Mindful that there is no assurance that a borrower will comply with the terms of the forbearance agreement, discontinuing the foreclosure action, only having to start it anew and losing all that precious time should there be a default, is hardly recommended. The most a lender or servicer should do is hold the foreclosure in place contemplating performance of the agreement. Should there be a default, then the plaintiff is able to proceed with the action from where it had been stopped, not having to repeat all prior steps.
Some lenders even provide that the action will continue notwithstanding the forbearance agreement, but only up to the point of a judgment of foreclosing and sale having been issued. Then the plaintiff is poised to conduct a sale (and not go through all the intermediate steps) the moment a default might ensue. This is certainly something to consider.
The issue of notice
While it is certainly preferable that the agreement provide that in the event of a default the foreclosure action simply proceeds, borrowers will request, and servicers may be inclined in any event to provide, notice of default. If that is to be done, notice should be relatively brief. Moreover--and here is the critical point--there should be a limit on how many times notice is to be provided.
Once or twice, perhaps a third time, should be the limit. Otherwise, the servicer becomes a collection agency all over again, facing defaults at every point, sending notices and waiting for new performance. It is hardly efficient to proceed that way.
Covering other mortgage defaults
Noting that a mortgage will invariably provide that the borrower must pay insurance and taxes, a default in honoring the mortgage as to those aspects should also be a default under the forbearance agreement--and it should so recite.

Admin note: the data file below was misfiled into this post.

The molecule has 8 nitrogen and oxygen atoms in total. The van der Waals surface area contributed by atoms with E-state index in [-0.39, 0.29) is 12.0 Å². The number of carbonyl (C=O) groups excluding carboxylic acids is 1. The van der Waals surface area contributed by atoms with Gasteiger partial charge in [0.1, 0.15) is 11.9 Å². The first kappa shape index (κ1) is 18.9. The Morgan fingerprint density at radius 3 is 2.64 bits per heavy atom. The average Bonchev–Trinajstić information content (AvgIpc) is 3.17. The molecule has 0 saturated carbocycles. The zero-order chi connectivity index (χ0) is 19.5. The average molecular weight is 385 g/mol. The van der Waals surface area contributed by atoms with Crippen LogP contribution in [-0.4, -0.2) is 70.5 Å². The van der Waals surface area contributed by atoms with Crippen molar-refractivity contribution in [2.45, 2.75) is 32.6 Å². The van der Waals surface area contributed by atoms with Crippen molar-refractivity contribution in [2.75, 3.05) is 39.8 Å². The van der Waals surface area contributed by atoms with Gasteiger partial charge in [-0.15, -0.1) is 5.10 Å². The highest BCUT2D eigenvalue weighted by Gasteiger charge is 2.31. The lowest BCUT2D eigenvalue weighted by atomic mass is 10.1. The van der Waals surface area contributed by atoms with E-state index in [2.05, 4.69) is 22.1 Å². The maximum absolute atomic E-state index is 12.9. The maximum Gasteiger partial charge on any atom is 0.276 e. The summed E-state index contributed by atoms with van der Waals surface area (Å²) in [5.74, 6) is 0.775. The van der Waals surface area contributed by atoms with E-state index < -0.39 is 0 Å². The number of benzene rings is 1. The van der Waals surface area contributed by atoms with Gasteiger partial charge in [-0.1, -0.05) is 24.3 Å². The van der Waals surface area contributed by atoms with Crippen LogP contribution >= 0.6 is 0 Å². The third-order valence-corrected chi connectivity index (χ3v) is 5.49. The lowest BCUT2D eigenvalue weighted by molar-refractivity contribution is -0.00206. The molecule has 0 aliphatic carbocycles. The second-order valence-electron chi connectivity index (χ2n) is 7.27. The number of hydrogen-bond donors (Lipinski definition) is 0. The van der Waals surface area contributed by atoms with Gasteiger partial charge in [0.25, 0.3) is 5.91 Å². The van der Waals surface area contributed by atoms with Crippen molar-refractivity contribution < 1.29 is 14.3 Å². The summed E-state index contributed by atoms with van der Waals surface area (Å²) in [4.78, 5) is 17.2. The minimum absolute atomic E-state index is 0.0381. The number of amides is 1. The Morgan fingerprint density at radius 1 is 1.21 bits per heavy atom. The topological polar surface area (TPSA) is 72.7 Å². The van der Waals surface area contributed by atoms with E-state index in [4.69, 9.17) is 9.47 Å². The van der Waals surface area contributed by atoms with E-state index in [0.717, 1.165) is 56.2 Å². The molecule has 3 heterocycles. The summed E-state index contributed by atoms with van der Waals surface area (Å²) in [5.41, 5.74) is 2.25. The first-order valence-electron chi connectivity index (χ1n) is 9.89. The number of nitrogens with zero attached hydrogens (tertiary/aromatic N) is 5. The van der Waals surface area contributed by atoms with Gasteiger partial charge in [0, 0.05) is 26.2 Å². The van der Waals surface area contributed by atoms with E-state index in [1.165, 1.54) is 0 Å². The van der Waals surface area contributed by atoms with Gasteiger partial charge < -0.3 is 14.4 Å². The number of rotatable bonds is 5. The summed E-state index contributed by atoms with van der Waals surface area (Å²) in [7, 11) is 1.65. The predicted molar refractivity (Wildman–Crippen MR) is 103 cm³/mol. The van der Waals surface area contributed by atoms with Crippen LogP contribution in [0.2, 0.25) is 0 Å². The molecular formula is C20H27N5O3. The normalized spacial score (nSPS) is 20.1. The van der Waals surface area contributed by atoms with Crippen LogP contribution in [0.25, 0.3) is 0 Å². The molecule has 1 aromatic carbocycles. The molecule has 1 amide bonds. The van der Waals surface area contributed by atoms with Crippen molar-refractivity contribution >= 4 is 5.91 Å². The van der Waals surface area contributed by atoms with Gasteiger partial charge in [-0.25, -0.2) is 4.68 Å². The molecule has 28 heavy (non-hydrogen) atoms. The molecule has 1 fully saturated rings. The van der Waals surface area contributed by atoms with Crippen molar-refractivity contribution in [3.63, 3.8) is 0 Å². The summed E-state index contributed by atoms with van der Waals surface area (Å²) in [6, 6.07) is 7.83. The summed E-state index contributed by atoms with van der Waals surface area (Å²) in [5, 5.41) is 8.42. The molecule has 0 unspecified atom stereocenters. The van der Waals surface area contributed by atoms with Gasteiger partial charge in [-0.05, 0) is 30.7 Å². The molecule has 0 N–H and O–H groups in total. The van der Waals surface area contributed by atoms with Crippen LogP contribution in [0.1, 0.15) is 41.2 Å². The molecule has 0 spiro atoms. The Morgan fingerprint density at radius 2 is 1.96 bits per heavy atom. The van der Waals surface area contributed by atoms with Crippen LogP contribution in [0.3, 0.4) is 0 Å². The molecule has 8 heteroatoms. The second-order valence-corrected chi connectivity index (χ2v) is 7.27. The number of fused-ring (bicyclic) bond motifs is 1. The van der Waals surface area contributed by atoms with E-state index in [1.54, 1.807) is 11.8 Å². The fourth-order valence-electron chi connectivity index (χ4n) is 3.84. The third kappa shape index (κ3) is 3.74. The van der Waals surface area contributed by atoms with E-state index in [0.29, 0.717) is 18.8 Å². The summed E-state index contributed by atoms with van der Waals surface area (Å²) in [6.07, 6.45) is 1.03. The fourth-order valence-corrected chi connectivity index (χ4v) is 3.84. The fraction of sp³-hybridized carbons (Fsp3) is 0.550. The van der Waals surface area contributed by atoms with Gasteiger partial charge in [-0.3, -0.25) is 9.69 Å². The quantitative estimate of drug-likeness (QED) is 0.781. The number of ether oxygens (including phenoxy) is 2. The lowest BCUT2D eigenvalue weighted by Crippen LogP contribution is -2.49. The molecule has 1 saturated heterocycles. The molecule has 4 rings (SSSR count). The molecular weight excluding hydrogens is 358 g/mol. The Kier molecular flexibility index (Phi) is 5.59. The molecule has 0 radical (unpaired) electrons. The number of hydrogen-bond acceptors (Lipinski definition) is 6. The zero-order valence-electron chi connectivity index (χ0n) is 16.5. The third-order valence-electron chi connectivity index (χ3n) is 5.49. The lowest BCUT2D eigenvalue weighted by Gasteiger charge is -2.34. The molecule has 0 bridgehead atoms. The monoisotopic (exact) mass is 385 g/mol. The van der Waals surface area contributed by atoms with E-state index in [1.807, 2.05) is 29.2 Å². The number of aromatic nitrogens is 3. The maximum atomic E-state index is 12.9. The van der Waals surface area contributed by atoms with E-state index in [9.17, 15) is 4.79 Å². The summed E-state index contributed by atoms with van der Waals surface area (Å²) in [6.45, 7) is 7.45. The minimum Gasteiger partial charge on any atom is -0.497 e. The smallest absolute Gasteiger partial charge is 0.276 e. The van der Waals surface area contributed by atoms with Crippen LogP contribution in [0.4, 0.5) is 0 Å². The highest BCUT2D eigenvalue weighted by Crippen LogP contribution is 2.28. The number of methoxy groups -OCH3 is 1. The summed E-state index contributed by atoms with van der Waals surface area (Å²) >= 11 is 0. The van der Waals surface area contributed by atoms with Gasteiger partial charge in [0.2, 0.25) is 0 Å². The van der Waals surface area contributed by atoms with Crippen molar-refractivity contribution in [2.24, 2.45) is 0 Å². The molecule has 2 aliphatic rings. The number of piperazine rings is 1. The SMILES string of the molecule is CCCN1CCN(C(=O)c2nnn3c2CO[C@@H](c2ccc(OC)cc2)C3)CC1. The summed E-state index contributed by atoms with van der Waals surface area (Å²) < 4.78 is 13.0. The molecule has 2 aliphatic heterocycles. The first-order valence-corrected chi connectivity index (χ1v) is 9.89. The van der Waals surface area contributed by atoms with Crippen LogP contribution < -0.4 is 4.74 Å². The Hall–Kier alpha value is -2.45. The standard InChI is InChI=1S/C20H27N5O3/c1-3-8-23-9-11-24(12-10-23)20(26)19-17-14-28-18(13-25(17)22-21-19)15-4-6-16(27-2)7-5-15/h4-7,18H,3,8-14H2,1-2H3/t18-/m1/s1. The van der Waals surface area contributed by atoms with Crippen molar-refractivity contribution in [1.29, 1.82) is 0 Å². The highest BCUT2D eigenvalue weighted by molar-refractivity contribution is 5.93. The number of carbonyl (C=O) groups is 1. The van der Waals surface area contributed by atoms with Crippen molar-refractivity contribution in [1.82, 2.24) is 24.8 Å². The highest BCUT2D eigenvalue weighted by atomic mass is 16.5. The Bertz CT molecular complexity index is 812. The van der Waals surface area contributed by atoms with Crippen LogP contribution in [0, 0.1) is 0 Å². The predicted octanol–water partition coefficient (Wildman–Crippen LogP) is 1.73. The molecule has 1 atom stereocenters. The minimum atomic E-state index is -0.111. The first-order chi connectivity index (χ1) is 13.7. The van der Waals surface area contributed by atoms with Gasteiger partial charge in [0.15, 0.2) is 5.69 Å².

Interpretation of agreement
If there is some confusion, i.e. ambiguity, in an agreement, pervasive law is that it is construed most strongly against the drafter--for the purposes of this discussion, the lender or servicer. Therefore, a provision is recommended that treats interpretation as neutral, not being held against the party who prepared it.
Agreeing not to oppose motion to lift stay
Even though a forbearance agreement exists, that does not impede a borrower who might wish to file a petition in bankruptcy--something that could not be waived in any event. Upon such a filing, a lender would typically move to lift the automatic stay as soon as possible.
While there usually will be good reason for such a motion to be granted, a borrower could nonetheless oppose that motion and perhaps cause delay. Therefore, a provision in the forbearance agreement that the borrower will not oppose a motion to lift a stay in the event a bankruptcy is filed can be helpful. Not all courts will enforce such a provision by any means, but some will. It is worthy of consideration.
It should be apparent that there are other provisions that could be included in a forbearance agreement. Nonetheless, those listed here highlight some of the most important ones, and when thinking about what terms to employ, these can be a good roadmap.
Bruce J. Bergman is a member of Berkman, Henoch, Peterson, Peddy & Fenchel PC, Garden City, New York. He is the author of a three-volume text, Bergman on New York Mortgage Foreclosures, (LexisNexis Matthew Bender & Co. [rev. 2012]) and a member of the US EN. He can be reached at firstname.lastname@example.org.